Sunday morning it was off to the Redwoods. I had stayed up late the night before studying the park maps and picking some places to visit. The first place was Yurok loop. A simple mile long foot path through the redwood trees just off 101. Well unfortunately while Steph was changing her shoes, I made the mistake of pointing out to her what the sign at the head of the trail said. “Bear and lion country” followed by a short list of what to do if you see these animals and more importantly if they see you. Well, what seemed to scare us off was that last step…”If an animal attacks, fight back aggressively.” This combined with the fact that it was first thing in the morning and we were the only ones there put Steph back in the car real quick. Oh well. We hit the Trees of Mystery next. This is a big tourist draw with a long path leading through the huge redwoods. Many of the trees were unusual in shape and all were quite large. Around 300ft. tall were most with some around 20ft. in diameter. From there we went for Coastal Drive. It was about 8 miles of unpaved road that wound around the cliffs of the coast and back to 101. All sorts of warnings told of the rough road and that nothing big was allowed so I was prepared for the worst. Fortunately, my being from West Virginia had me a little over prepared. It seems the road wasn’t any worse than a lot of rural roads around here. It turned out actually that you can get a very good feel for the redwoods simply by driving 101 through them. While the entire trip to this point had 101 following the coast, the many miles through the park were darkened by shade from the towering redwood trees. We reached Eureka shortly after lunchtime and stopped at Marie Callender’s Restaurant for an excellent Sunday brunch buffet. At this point 101 turns inland even more and is 4 lanes which enabled us to make some really good time. More hours of driving through surprisingly more redwood trees brought us to Leggett, where California Route 1 splits off from US 101 and heads back to the coast. It was here that we found the tree house, a living tree, hollowed out at the base with an actual room in it, and the drive through tree, which needs no explanation. The mountain between Leggett and the coast was a doozy. Up and down through switchbacks one after another prompted some motion sickness pills for Steph, I believe for the first time since we had been driving. It took an hour to go the 40 miles to Ft. Bragg. Now, for the first time, the fact that it was Memorial Day weekend took its toll. It was probably 4pm or so and anticipating the problem we stopped at nearly every somewhat respectable looking place in Ft. Bragg. A place called the Beachcomber had 1 room left and they wanted $145 for it. Walking through the room, I’m thinking, “oh man I hope she doesn’t want to stay here”. Of course she didn’t. So we hit the road again and found one place with vacancy. It was quite steep too, but had plenty of rooms left, so we trudged ahead. On to Mendocino we drove, thinking that perhaps something would be available there. Wrong! And once we saw the place neither of us were that interested in staying there anyway. This place is apparently where the upper crust of San Francisco come to play I guess, because the people and cars we saw there made for quite a rich atmosphere. Steph ran in to two places and was told essentially “you’ve got to be kidding!” So it was either keep trudging south towards, San Francisco, by this time we’re about 4 hrs away, or retreat 10 miles back to Ft. Bragg and the North Cliff. We chose the latter and for the first time all trip, had the ocean on the left side of the car. Well, as Mom will say is expected of our trips, everything worked out perfect! This place was fantastic! It was a huge room, with all the amenities, including another balcony and fireplace. I would rank this one as my favorite room of the trip and better than those of many if not all of our other trips as well. So after unloading we set out for one more evening stroll on the beach. Only this time, we could throw frisbee! It was a beautiful evening and we stayed at the beach for quite a while, for us that is. After going for a Sunday paper and some snacks we returned to the room for another ‘last’ of the trip…cheese and crackers in front of the fire place. All in all it was another wonderful evening.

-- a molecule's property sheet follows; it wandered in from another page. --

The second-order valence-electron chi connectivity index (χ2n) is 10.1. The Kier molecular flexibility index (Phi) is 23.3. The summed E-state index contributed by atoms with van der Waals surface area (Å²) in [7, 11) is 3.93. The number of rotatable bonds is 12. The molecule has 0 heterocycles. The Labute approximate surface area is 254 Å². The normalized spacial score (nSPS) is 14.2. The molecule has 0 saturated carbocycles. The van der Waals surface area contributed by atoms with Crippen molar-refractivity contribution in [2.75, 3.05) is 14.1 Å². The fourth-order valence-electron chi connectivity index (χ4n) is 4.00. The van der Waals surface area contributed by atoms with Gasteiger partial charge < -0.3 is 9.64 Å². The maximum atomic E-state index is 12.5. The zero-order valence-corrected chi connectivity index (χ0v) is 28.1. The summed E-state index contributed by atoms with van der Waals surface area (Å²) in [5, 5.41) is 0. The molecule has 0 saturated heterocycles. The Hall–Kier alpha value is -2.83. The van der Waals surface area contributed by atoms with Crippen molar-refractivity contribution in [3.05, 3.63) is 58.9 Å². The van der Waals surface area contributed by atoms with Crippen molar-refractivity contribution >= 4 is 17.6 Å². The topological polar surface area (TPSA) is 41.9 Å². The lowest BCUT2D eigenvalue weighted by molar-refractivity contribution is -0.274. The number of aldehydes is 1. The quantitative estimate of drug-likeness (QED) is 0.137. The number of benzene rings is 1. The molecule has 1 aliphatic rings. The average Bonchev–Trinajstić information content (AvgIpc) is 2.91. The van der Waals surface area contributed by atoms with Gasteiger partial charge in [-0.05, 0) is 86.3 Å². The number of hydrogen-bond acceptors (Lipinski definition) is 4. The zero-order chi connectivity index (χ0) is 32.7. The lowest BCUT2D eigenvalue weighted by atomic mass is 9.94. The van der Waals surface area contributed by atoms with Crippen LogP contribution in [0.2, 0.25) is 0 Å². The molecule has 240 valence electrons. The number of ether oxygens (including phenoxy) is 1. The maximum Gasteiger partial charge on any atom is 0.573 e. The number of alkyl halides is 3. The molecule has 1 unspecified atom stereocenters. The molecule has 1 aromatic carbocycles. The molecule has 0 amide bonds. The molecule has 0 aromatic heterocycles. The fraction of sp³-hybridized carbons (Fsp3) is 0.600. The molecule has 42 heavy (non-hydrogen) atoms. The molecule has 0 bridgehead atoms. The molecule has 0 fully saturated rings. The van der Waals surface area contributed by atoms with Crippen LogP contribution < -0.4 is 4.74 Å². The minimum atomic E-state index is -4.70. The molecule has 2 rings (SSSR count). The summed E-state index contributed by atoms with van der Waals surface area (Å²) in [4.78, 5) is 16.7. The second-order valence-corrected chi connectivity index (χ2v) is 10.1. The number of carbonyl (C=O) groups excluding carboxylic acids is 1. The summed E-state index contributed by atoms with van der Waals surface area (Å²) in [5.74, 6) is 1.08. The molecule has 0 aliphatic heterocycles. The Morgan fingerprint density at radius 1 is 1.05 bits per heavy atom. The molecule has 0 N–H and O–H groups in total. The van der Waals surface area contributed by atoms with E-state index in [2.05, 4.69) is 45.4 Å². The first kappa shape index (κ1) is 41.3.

Monday was “Destination San Francisco!” We maintained our usual relaxed schedule of hitting the road at around 10, following free bfast at the room of course. You talk about rural, the route through the rolling hills and across the steep cliffs over the ocean were definitely unspoiled by development. It was some of the prettiest scenery of the entire trip. We stopped a few times to take pictures but for the most part just enjoyed view from the road. California 1 wound clear through Sonoma and Marin counties before climbing the hills rising high above the north end of the Golden Gate. It was about 2:30 before we hit Stinson Beach, which was absolutely flooded with people enjoying their holiday. “We’re here” I felt. This big of a crowd meant we had to be pretty much on the outskirts of the city. Sure enough the road began climbing high above the surf and it was wonderful. Out of nowhere the entirety of the Golden Gate Bridge unfolded before us. Before crossing the bridge, and in my mind, bringing an end to this latest endeavor, we parked and admired the bridge for a while. Its two miles long, so we decided to walk half way and then return. Well by this time we were both getting hungry so we drove the bridge and all through San Francisco on our way back to Fisherman’s Wharf for a final Clam Chowder bread bowl. Things were starting to thin out a little by this time as the holiday weekend was coming to a close and the dreaded felling of going home was beginning to overtake me as well. We drove toward the airport, found our Doubletree and unloaded the car. You can imagine what that car was like after 1200+ miles of cheese and crackers, pepsi, almonds, fruit and juice. It was a mess. And of course it was at this time that we had to figure out how in the world that whole backseat full of junk we had collected was going to fit into the original bags. After some wrestling we got everything put away and set off for the airport to return the car. And as much as I hate to say it, other than flying home, there was not much more to report. Quite a trip it was, and I’ll say it again…probably the best trip we’ve ever done. A big city trip, a cruise, and a monster road trip all rolled into one. Thanks for listening.